• S.B.F. Jansson, Runes in Sweden, Stockholm 1987 [excellent colour illustrations].
  • Erik Moltke, Runes and their Origin: Denmark and Elsewhere, Copenhagen 1985.
  • R.I. Page, An Introduction to English Runes, Woodbridge 1999.
  • David N. Parsons, Recasting the Runes, Uppsala 1999.
  • Terje Spurkland, Norwegian Runes and Runic Inscriptions, Woodbridge 2005.

Serious students of Scandinavian runic inscriptions will need to use the major corpus editions, available in good research libraries, most of which are still in progress or being revised:

  • Danmarks runeindskrifter
  • Norges innskrifter med de yngre runer
  • Sveriges runinskrifter

However, the texts of the inscriptions, in transliterated and normalised form, and translated into English, can be found, along with some information about the inscriptions, in the Scandinavian runic database. Since 2004, this database has been available in an English version.

The Scandinavian inscriptions of Britain and Ireland are being published in a number of separate volumes:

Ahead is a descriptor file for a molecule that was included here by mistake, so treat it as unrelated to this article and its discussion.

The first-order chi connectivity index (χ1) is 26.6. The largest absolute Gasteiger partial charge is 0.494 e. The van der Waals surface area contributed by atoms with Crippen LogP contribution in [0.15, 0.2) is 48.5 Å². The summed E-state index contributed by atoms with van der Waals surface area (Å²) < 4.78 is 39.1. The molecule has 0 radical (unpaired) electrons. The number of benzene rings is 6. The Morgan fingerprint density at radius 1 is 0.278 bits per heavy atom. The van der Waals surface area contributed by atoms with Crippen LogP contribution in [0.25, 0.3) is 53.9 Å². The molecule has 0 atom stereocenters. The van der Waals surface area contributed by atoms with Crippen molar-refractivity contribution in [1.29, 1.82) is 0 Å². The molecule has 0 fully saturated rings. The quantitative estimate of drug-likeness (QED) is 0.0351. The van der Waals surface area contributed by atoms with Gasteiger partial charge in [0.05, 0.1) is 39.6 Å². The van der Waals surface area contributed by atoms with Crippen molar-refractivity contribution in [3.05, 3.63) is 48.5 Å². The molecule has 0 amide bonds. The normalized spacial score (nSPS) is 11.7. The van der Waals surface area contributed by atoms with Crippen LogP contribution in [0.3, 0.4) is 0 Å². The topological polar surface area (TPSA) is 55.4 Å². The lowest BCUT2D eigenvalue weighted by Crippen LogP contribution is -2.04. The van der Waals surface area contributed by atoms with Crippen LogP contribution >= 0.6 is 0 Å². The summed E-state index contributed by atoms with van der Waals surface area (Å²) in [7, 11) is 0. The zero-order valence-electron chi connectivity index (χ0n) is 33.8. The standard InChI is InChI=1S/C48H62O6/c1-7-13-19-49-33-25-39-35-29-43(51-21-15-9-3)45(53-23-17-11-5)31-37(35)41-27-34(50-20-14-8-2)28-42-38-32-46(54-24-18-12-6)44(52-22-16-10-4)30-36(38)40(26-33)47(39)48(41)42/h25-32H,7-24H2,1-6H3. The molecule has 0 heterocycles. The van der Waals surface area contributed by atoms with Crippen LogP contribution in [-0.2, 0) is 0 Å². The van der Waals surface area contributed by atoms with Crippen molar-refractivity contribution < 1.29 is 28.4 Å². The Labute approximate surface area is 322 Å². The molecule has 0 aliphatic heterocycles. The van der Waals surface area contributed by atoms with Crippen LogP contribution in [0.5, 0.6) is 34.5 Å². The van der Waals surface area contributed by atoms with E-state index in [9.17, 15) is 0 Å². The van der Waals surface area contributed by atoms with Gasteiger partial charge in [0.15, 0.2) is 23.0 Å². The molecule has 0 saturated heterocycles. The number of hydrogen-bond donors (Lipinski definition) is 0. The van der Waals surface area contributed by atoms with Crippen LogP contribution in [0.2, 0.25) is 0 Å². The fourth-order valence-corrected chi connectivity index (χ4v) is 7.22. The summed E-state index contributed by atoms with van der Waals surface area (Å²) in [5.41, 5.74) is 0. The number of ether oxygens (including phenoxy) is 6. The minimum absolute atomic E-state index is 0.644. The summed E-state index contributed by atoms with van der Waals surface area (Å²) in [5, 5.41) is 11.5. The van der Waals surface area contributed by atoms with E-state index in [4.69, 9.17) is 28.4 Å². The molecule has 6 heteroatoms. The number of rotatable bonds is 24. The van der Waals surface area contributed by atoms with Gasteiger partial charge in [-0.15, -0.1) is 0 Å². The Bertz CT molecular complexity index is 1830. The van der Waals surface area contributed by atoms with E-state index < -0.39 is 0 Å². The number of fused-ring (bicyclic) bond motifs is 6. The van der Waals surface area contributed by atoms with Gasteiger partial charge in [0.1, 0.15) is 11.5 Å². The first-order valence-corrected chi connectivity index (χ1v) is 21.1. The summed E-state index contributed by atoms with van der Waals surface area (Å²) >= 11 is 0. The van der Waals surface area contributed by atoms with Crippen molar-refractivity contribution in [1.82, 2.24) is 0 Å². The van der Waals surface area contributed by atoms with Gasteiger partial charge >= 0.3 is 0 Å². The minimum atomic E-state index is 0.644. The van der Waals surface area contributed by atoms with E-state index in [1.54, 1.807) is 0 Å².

• Michael P. Barnes, The Runic Inscriptions of Maeshowe, Orkney, Uppsala 1994.
  • Michael P. Barnes, Jan Ragnar Hagland and R.I. Page, The Runic Inscriptions of Viking Age Dublin, Dublin 1997.
  • A further volume by Barnes and Page publishing the Scandinavian inscriptions found in England and Scotland is imminent.

Many inscriptions in the older fuŝark can be traced in:

  • Wolfgang Krause, Die Runeninschriften im älteren Futhark, Göttingen 1966.

Much information is now available electronically, for details see the links section of this website. For a comprehensive bibliography of writings about runes since 1985, see the periodical Nytt om runer, available in print and on the web, though the web version of the bibliography is only complete back to 1995.


Page last updated:
5 May 2006